Tuesday, November 27, 2001, Chandigarh, India





National Capital Region--Delhi

THE TRIBUNE SPECIALS
50 YEARS OF INDEPENDENCE

TERCENTENARY CELEBRATIONS
E D I T O R I A L   P A G E


EDITORIALS

List of don’ts for MPs, MLAs
I
T reads like instructions on good behaviour for children in a preparatory school along with the nature of punishment for violation. Only that this list applies to MPs, MLAs and MLCs. It is actually a handbook of normal – not exemplary -- behaviour, which every teacher routinely dins into the ears of his young wards in the hope that they grow up as decent individuals. But in the case of law-makers, at least some of the noisy and excitable ones, these high school hopes have not materialised.

Communalising crafts
T
HE NDA government, accused of Talibanising education, has exposed itself to another serious charge. It relates to the handicrafts sector involving skilled workers from almost all the communities. There can be no other explanation for taking the patently communally dangerous decision to create a wedge between the artisan community by slapping the labels of "majority handicrafts" and a "minority handicrafts" on their products. Of course, there is only "minority handicrafts" section at the on-going India International Trade Fair at Pragati Maidan in Delhi.

Importance of being Bhutto
M
S Benazir Bhutto, Pakistan's former Prime Minister in self-imposed exile in the United Arab Emirates (UAE), knows how to remain in focus despite her dwindling popularity at home. She travels a lot, and wherever she goes she speaks what suits her audience. The idea is to get a good Press so that people outside Pakistan, if not those in her own country, appreciate what she says. And she has a lot to say, having been at the helm of affairs for two terms, one immediately after military ruler General Zia-ul-Haque was killed in a plane crash in 1988.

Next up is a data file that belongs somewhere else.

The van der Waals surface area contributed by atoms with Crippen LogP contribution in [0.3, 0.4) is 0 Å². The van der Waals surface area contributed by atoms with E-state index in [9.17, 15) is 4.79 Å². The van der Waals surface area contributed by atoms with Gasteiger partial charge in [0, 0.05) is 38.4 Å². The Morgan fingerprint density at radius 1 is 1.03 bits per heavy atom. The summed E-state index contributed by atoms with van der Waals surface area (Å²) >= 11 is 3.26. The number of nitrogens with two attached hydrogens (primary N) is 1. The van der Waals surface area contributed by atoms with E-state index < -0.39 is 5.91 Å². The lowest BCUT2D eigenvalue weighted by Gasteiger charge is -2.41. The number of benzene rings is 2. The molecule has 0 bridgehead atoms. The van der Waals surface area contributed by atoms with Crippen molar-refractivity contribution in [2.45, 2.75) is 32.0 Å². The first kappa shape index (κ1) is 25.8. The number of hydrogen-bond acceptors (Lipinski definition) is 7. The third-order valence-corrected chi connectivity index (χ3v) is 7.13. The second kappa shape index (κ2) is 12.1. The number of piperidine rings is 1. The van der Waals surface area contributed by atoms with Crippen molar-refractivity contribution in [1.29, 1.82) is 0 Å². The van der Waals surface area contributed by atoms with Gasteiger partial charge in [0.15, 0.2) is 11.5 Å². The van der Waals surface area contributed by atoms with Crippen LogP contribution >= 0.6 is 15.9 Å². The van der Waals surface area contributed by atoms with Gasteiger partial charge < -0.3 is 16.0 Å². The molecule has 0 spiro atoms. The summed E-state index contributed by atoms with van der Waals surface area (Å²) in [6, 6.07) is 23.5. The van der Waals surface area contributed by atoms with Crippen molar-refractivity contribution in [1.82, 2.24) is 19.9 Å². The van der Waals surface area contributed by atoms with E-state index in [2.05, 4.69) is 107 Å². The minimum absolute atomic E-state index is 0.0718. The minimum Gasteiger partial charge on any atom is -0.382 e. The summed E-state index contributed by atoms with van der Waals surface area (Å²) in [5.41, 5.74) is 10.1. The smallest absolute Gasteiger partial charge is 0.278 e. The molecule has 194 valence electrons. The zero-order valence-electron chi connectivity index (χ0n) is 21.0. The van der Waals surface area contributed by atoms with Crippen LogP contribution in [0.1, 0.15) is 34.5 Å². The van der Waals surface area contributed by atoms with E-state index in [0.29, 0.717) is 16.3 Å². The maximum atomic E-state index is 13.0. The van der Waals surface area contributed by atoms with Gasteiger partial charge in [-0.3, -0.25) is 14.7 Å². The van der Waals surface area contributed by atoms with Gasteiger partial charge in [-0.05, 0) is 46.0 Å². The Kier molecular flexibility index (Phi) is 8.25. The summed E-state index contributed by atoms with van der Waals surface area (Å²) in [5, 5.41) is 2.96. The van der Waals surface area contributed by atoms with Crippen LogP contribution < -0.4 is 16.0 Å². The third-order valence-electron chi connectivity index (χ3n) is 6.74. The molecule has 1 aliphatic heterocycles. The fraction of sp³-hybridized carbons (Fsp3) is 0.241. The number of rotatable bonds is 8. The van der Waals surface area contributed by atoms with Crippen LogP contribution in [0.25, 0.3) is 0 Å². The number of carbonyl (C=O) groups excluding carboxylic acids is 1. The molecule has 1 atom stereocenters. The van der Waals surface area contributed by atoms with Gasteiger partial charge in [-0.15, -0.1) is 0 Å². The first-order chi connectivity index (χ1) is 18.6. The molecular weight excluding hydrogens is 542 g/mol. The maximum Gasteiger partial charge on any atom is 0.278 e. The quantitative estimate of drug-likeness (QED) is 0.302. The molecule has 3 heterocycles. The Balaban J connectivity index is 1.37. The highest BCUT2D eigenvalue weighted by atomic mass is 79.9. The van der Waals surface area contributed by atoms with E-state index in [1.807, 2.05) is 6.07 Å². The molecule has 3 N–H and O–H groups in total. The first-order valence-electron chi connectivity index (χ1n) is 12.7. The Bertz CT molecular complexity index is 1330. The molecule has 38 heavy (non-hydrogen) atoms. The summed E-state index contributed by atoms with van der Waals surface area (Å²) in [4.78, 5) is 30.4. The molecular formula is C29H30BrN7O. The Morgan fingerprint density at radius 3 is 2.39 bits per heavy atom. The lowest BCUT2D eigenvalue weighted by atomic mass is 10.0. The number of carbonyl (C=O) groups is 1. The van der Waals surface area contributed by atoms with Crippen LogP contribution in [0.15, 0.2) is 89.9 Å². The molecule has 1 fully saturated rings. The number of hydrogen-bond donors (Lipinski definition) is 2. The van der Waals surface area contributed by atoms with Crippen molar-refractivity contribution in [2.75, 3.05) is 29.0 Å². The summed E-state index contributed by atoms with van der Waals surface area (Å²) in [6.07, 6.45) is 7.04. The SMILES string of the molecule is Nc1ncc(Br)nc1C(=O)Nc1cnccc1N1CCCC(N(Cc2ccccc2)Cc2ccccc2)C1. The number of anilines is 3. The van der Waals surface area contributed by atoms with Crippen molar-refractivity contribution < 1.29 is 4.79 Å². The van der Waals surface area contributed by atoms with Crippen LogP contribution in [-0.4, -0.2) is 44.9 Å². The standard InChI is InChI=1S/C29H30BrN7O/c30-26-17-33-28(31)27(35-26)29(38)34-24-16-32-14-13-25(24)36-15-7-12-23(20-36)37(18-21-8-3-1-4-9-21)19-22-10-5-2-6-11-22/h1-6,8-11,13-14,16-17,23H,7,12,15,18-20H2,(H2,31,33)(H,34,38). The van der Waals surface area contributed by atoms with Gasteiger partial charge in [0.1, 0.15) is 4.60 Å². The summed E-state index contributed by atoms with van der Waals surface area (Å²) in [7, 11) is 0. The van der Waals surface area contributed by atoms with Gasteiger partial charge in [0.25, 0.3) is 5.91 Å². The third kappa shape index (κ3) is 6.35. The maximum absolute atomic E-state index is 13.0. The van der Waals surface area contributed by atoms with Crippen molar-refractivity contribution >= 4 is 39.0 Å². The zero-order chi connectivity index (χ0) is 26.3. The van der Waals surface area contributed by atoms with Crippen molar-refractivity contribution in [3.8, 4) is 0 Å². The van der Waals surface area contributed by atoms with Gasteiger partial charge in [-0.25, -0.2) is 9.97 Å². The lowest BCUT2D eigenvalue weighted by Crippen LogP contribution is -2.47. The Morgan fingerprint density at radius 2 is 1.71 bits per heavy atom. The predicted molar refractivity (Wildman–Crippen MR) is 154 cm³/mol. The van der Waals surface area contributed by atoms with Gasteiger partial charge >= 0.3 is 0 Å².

EARLIER ARTICLES

Quickfix history
November 26
, 2001
War against terror: The public opinion conundrum
November 25
, 2001
What has Dalmiya done?
November 24
, 2001
BJP’s new stance
November 23
, 2001
Denness stumps cricket
November 22
, 2001
Call back the cricketers
November 21
, 2001
PM’s sangat darshan
November 20
, 2001
Politics of POTO
November 19
, 2001
Maharaja Ranjit Singh: Punjab’s benevolent ruler
November 18
, 2001
The Afghan endgame
November 17
, 2001
Doha resurrects WTO
November 16
, 2001
 
OPINION

Behind “wonderful fiction”
Govt must come clean on military pact report
Sumer Kaul
I
T may be an indication of the loss of perspective in national politics but I find it remarkable, and disturbing, that the recent report about a concrete American suggestion for establishing an Indo-US military alliance has received so little notice, let alone set off a heated nationwide debate. Foreign Minister Jaswant Singh was asked about it during his recent visit to the USA and he described the report as “wonderful fiction”. And there the matter appears to have rested.

How to overcome the unending recession
R. N. Malik
D
ESPITE the media concentration on the war in Afghanistan, the unending recession in India continues to hog the headlines. A recent World Bank report said the last thing on this issue: “The attacks, at a time when the region was already suffering from the sudden end of the technology boom, will slow investment decisions, dampen consumer confidence in export markets, and reduce tourism to East Asia. The recovery is at least six months further off, perhaps nine months. This delay will mean fewer jobs and less household income.

REALPOLITIK

P. Raman
Economy: cost of inaction
I
NDIAN economy is now in its worst crisis since Independence. Except inflation, every other economic indicator signals the impending disaster. Nothing is moving. No one in the industry is sure of what will happen in the coming years. All of finance minister’s pious hopes have gone awry. Yet no one in this government really bothers about spotting the fault lines and remedying the situation. Yashwant Sinha has even ceased to do the routine soothsaying.

LIFELINE

Guard against breast cancer by losing weight
Jane Clarke
I
F you are a woman, examining your breasts should come as naturally as brushing your teeth, although you don't need to do it twice a day. By doing a quick check every time you have a shower or bath, you'll get to know your breasts so well that you'll be able to detect any changes in them as soon as they occur.

TRENDS AND POINTERS

Diplomats find it hard to settle in London
T
RAFFIC jams are a way of life, opening a bank account is a nightmare, and the food and weather can be atrocious. Life in London can indeed be tough, according to foreign diplomats posted to Britain who were surveyed by the London-based Diplomat magazine. Still, most said they were happy with their stay, although nearly 90 per cent of the 327 diplomats surveyed were shocked by high prices, and more than 60 per cent found it hard to make friends with locals.

  • Drop Nobel name from economics prize

A CENTURY OF NOBELS

1928 Physiology or Medicine: CHARLES NICOLLE

SPIRITUAL NUGGETS



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List of don’ts for MPs, MLAs